New York City has banned demonstrations and imposed a curfew from dusk to dawn. I don’t think it’s legal, but few seem to care. From what I’ve gathered, the cops were already making pedestrians unwelcome at night. They do that a lot in good times here.
There are exceptions: Anyone with identification confirming that they work in health care, transportation, utilities, food delivery, social services, finance, or information technology or provision (which can include couriers) may sample the darkness.
They will hope not to run into anyone looking for emergency medical care. The desperately sick-but-mobile are restrained only by their frailties.
I kinda feel for the masked men in blue charged with keeping folks off the street. They’ll be sifting through business cards that list strange tech occupations for companies with snazzy, meaningless names, trying to figure out if the bearer should be seized and exposed to other unfortunates in the Tombs. Listen up, youse guys: we need volunteers to frisk self-proclaimed flu carriers! The city intends to set up email accreditation, which might someday be useful.
A new local blog, The Tribulation Beat, says makeshift prisons are being created in the Bronx, Brooklyn, and Queens. At least one consists of tents. No concentrated camping in my yard, says Manhattan! (Hurts real estate values.) No word from FEMA as to plans for those camps people are always going on about.
So help me, I did find a U.S. Army “ Civilian Inmate Labor Program” that authorizes creation of labor camps and prisons for civilians on Army bases; if that’s not freaky enough, Halliburton subsidiary KBR was contracted to support “establishing temporary detention and processing capabilities ... in the event of an immigration emergency, as well as the development of a plan to react to a national emergency, such as a natural disaster.” So said KBR’s PR. Best of all, there are jobs to be had: Become a U.S. Army Internment/Resettlement Specialist (31E).
Need I mention again that experts always agree that locking people up won’t stop the pandemic? In 1918 the flu broke out fastest and worst in crowded military bases.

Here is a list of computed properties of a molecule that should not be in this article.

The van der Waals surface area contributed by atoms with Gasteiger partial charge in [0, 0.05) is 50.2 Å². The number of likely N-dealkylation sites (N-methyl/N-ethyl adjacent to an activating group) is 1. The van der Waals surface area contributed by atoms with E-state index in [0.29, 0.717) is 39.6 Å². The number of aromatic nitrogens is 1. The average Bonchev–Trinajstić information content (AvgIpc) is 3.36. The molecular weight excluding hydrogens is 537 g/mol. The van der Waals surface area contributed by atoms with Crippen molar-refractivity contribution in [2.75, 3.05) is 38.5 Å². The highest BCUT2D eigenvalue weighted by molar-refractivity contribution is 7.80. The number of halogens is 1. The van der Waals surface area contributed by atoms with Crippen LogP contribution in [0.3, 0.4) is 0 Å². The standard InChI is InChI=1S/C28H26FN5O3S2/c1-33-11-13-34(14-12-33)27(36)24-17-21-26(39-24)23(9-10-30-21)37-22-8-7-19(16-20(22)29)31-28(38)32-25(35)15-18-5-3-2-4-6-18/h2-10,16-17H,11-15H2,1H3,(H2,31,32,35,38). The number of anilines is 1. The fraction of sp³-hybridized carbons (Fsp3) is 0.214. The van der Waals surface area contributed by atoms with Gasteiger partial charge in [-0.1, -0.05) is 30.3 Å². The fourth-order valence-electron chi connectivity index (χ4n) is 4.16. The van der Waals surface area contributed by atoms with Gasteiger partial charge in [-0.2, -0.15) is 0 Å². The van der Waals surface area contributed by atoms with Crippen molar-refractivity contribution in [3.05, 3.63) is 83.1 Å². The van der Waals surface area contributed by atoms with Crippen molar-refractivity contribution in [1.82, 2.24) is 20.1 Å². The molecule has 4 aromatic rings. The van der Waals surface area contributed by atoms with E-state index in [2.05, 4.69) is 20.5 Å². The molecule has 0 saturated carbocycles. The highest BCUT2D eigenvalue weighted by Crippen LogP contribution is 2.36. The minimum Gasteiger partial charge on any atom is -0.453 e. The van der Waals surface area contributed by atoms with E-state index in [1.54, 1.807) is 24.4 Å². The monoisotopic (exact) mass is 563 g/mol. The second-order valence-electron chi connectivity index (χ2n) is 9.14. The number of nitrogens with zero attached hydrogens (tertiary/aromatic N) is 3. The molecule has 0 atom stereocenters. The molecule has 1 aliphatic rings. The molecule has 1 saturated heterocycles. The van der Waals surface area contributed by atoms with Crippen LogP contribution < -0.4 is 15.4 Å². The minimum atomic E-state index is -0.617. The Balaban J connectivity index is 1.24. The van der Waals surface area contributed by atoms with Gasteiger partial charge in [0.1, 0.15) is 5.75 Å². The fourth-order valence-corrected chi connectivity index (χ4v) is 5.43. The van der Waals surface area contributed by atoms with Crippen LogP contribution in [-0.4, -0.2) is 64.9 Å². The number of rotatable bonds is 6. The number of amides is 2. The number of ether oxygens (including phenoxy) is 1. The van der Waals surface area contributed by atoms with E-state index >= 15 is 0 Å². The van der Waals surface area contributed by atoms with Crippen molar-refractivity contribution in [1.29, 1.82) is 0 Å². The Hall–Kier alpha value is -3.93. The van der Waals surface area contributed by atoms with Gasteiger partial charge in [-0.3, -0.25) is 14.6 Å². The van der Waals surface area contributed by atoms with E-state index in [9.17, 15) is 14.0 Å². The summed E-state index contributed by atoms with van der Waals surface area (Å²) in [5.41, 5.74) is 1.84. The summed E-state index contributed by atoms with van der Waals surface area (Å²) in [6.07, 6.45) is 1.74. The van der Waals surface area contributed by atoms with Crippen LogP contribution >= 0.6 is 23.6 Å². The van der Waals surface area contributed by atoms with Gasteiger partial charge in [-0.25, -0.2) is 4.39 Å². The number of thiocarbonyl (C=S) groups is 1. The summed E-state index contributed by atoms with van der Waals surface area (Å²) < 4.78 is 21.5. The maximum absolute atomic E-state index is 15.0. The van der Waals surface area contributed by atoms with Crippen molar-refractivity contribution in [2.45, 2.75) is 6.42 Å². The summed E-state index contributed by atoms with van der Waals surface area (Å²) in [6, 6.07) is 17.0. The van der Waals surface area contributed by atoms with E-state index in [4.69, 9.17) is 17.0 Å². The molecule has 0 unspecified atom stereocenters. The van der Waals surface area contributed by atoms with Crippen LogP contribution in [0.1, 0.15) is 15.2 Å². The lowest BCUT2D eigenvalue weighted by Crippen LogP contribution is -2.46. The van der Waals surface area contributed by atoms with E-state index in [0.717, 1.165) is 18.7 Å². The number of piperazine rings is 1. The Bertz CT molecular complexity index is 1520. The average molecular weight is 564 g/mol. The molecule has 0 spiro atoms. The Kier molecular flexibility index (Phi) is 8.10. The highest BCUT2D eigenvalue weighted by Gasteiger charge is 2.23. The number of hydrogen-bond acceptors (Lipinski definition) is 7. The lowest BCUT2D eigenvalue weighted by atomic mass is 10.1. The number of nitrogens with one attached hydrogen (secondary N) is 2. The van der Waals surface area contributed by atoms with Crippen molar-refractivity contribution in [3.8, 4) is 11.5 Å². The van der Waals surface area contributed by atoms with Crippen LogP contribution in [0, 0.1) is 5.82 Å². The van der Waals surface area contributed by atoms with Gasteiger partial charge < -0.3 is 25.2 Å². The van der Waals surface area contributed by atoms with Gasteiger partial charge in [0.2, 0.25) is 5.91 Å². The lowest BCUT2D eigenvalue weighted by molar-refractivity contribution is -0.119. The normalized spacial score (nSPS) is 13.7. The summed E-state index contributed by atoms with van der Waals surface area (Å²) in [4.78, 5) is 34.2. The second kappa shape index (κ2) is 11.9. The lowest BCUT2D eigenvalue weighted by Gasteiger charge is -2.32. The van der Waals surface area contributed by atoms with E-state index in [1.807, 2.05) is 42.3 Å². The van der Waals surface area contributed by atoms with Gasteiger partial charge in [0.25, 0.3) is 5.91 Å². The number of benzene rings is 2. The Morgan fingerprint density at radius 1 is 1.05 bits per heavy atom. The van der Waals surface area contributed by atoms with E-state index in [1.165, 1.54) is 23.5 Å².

Rejecting calls to criminalize the shaking of hands or cheek-to-cheek, kiss-kiss greetings, a city council majority urges us not to touch and jacks up penalties for spitting. The latter took guts: A lot of New York voters expectorate with conviction.
Turning to the demand side of human circulation, the city has banned sporting events. Also verboten are political rallies and assemblies, instantly the subject of free-speech lawsuits. Elections are big business. Politicians who support postponing them are playing with fire. They could lose TV face time for threatening to deprive the networks of lucrative attack ads—and television and the Web are all that remain to campaign on during a pandemic.
I don’t see how this can be enforced, but the subways are closed to riders who lack surgical or N95 masks. The city’s stockpile frequently runs out at individual stations. Crafty folks have apparently started selling used paper masks to wannabe riders. Not recommended, but New Yorkers are always in a hurry. (Getcha masks here, used only by great-grannies who survived the Great Pandemic.)
Schools shall remain closed until further notice. Precocious kids will live off the land. There are mountains of garbage and brigades of rats. The sewers are clogging up.
Churches, synagogues, and mosques are requested to close, with mixed results. Some are setting up videoconferenced services on the Web. Others continue to assemble the faithful. How can elected officials stand up to the religious establishment when even agnostics are praying for the flu to relent?
Funerals ‘Discouraged’ as Corpses Proliferate
Funerals are still permitted, though “discouraged.” Web ceremonies will become standard procedure, so long as the Internet holds up. Soon there won’t be coffins. I hope New York has enough body bags. I wish I had one for Lisa.
Weddings are effectively banned; the city reassigned the clerks who give out licenses.
Homelessness is more vexing than ever. It might amount to state euthanasia to cram vagabonds into the Tombs. Might as well give them tainted blankets and let ‘em die peacefully in the useless ATM parlors.
The commercial interests closed fast on Round Two’s opening day. Bars, restaurants, gyms, and most stores remain shut.
A lot of the city’s police, firefighters, sanitation workers, and paper pushers live in the suburbs and couldn’t get to work if they tried. Wisely, the city is sending fleets of school buses upstate to pick up suburbanite public workers. Some don’t seem to be home.
I gather that only drugstore chains and food markets and hardware stores are welcoming the rare passersby into rooms of empty shelves guarded by extremely large men who are presumably armed.
I have no idea what anyone is doing for money. I haven’t left my apartment.
It feels hot and sticky and hopeless tonight. The city pleads for us not to use air conditioning unless we are feverish. Who can tell the difference? Some of us dread what a blackout might bring. Others keep their AC going; you can tell by the closed windows and the drip drip drips from above.
Tomorrow will be hotter, stickier. Part of me is relieved that I don’t have to share this sweatbox with my crusty Ninotchka. The rest of me fears for her. I pity anyone who’s alone—no Sneeky, no blog with lively readers—in this city. It’s so bleak here.